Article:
Elizabeth Knox

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Cast Down: My Olympic Essay

I wrote this essay in 2002 for an exhibition of Tracey Moffat’s work at the City Gallery. My subject was Moffat’s Fourth series. Now seems a good time to put this essay up here. I couldn’t find all the images I talk about in it, but I’m sure you get the picture.

Cast Down

In 2000, the artist Tracey Moffat sat through hours of Olympic Games coverage in order to select a few telling shots of competitors who came fourth in their events.

The men and women of Fourth are like the children and adolescents of Scarred For Life – the girl whose mother has just handed her a copy of her birth certificate; the boy caught giving birth to a doll, his friend as midwife. Scarred For Life’s terrible, formative moments appear as though remembered by the people they happened to – the adopted girl, or the boy suspected of strange inclinations. What Scarred For Life and Fourth share is a sense that their subjects are recreating a moment, looking back and reflecting on something that changed them, something they have to learn to live with. The children and adolescents of Scarred For Life seem to muse on the meaning of the moment they are in. Scarred For Life tells us that to remember is to realise again, and to feel a stain sink deeper in. Although the images of Scarred For Life are acted and art directed, and those of Fourth are found then processed, they are alike. Fourth’s people too are simultaneously living their moment, and remembering it.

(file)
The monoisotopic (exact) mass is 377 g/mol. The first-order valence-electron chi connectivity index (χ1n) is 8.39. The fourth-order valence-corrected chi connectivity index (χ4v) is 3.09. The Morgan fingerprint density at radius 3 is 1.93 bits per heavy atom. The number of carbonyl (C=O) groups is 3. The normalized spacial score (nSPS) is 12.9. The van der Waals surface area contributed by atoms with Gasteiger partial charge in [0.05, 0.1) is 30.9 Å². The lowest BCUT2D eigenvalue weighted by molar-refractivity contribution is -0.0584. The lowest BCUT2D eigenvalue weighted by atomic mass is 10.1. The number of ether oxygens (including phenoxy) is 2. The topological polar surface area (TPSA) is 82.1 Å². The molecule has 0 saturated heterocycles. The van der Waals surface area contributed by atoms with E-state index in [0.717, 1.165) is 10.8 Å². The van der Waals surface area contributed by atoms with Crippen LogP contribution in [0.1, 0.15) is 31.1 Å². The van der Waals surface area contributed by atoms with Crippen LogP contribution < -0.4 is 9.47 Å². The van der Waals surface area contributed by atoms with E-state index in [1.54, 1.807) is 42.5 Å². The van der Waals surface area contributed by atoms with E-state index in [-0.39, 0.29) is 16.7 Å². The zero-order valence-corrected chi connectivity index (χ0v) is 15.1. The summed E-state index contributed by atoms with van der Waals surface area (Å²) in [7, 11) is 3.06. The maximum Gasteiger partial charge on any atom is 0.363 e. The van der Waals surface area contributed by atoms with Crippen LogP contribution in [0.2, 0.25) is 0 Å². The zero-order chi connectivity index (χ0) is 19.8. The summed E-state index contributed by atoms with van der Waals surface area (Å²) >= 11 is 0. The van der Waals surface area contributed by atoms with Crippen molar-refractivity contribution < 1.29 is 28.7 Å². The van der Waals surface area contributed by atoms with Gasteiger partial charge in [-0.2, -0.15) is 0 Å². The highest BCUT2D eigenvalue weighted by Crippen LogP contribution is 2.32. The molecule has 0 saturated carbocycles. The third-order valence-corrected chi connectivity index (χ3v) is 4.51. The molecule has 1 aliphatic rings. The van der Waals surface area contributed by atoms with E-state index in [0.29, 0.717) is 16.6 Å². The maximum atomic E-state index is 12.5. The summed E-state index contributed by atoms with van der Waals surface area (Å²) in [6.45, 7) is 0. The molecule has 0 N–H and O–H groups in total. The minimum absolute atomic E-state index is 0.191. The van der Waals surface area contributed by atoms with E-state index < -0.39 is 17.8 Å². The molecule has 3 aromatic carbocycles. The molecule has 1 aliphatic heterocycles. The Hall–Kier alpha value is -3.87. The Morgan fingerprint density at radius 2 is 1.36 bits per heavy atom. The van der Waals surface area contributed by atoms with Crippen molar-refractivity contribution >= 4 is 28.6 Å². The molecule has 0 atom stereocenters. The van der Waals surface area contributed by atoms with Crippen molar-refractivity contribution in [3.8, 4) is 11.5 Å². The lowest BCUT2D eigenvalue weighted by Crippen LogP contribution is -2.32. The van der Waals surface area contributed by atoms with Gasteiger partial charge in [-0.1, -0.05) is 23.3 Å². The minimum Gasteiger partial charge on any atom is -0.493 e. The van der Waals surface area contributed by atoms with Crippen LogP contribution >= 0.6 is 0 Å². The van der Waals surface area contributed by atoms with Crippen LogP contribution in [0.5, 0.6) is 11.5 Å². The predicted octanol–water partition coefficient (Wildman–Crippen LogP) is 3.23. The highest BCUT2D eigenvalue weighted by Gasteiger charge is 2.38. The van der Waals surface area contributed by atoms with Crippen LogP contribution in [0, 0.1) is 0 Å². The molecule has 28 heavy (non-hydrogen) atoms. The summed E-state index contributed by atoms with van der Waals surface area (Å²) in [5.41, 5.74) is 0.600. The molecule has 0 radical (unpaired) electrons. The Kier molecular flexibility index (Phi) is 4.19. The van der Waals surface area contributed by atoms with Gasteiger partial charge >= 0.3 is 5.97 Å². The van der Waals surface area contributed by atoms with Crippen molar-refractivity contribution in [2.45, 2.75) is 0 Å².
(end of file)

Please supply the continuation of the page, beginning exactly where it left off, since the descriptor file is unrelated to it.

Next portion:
The background of each image is whited out. The world behind the fourths is ghostly, dissolving or receding, though the subjects themselves are sharply solid. Perhaps this is the way these people will recall their moment – the spectators’ attention has gone elsewhere, but they are caught, self-conscious, and solid with shame.

These faces and bodies, are, for the most part, bleak and exhausted. These people have been selected by something other than that they went looking for – singled-out, not by success, or even by anything as unequivocal as failure, but by an almost that they are alone with.